Fortunately, for those of you hoping to become Music Therapists, the trajectory is clear: get your bachelor’s degree in Music Therapy, put in your 1,200 hours of clinical training by completing an internship and conducting fieldwork, and take the certification exam conducted by the Certification Board for Music Therapists, Inc.
A Music Therapy bachelor’s program will focus on providing students with foundations in musical, clinical and music therapy practices and principles, including music theory, composition, performance skills, conducting, human development, psychology, and therapy.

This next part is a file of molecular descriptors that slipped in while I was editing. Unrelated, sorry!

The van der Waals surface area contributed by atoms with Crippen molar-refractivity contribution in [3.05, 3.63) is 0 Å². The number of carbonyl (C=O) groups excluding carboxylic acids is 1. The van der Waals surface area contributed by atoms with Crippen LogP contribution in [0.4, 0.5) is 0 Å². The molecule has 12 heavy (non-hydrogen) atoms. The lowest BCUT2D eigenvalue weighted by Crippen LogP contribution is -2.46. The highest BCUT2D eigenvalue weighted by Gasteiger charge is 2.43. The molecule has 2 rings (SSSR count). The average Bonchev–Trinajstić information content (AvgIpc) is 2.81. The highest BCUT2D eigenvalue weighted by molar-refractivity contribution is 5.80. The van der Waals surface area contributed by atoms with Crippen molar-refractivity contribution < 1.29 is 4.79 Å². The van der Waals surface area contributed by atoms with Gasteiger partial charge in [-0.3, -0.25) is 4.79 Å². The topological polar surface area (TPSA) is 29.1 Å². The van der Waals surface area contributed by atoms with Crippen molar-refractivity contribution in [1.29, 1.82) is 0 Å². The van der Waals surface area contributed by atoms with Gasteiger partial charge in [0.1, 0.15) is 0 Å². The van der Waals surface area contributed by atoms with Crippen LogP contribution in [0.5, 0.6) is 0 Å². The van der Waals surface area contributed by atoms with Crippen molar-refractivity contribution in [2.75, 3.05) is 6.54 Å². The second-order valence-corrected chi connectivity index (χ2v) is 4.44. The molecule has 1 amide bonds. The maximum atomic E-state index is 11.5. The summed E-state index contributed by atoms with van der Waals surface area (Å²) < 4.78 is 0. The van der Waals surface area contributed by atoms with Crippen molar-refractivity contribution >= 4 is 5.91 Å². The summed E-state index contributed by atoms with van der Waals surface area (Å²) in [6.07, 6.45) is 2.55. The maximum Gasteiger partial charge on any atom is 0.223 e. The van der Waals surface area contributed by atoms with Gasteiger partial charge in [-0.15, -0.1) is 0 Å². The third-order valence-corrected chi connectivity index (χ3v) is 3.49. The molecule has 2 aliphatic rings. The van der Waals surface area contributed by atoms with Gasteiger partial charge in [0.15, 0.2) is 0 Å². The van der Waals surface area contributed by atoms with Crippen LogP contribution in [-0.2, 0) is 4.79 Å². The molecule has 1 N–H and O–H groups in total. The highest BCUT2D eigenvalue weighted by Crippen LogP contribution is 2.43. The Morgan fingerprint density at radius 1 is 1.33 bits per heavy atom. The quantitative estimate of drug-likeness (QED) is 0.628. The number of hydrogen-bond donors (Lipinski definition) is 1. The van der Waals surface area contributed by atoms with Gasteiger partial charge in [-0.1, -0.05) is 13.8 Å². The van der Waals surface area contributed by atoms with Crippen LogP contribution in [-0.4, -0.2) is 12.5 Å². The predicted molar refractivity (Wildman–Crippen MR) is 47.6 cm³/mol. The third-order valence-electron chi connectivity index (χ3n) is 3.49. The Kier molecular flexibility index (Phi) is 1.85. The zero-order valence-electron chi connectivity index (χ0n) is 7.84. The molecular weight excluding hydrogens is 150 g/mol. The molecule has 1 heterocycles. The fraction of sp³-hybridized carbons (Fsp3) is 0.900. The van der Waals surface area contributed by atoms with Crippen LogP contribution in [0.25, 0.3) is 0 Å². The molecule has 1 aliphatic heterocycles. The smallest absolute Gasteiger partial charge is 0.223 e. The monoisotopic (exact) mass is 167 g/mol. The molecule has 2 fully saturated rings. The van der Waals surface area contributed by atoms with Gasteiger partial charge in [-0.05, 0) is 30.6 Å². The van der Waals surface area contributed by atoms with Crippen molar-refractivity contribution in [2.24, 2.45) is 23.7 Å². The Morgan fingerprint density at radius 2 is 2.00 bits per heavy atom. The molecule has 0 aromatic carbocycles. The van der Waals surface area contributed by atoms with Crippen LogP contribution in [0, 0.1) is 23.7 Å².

There are seventy colleges/universities in the US with American Music Therapy Association-approved programs, but if you’re not able to attend one of these schools, you do have options.
You can major in a related field (psychology, education, or music) and pursue an equivalency program in Music Therapy at an AMTA–approved university while getting your grad degree. This allows you to take required music therapy coursework while simultaneously getting an advanced degree so you don’t have to get a second baccalaureate degree. (A master’s or doctoral degree is not necessary to work as a Music Therapist, but it can expand research and employment opportunities.)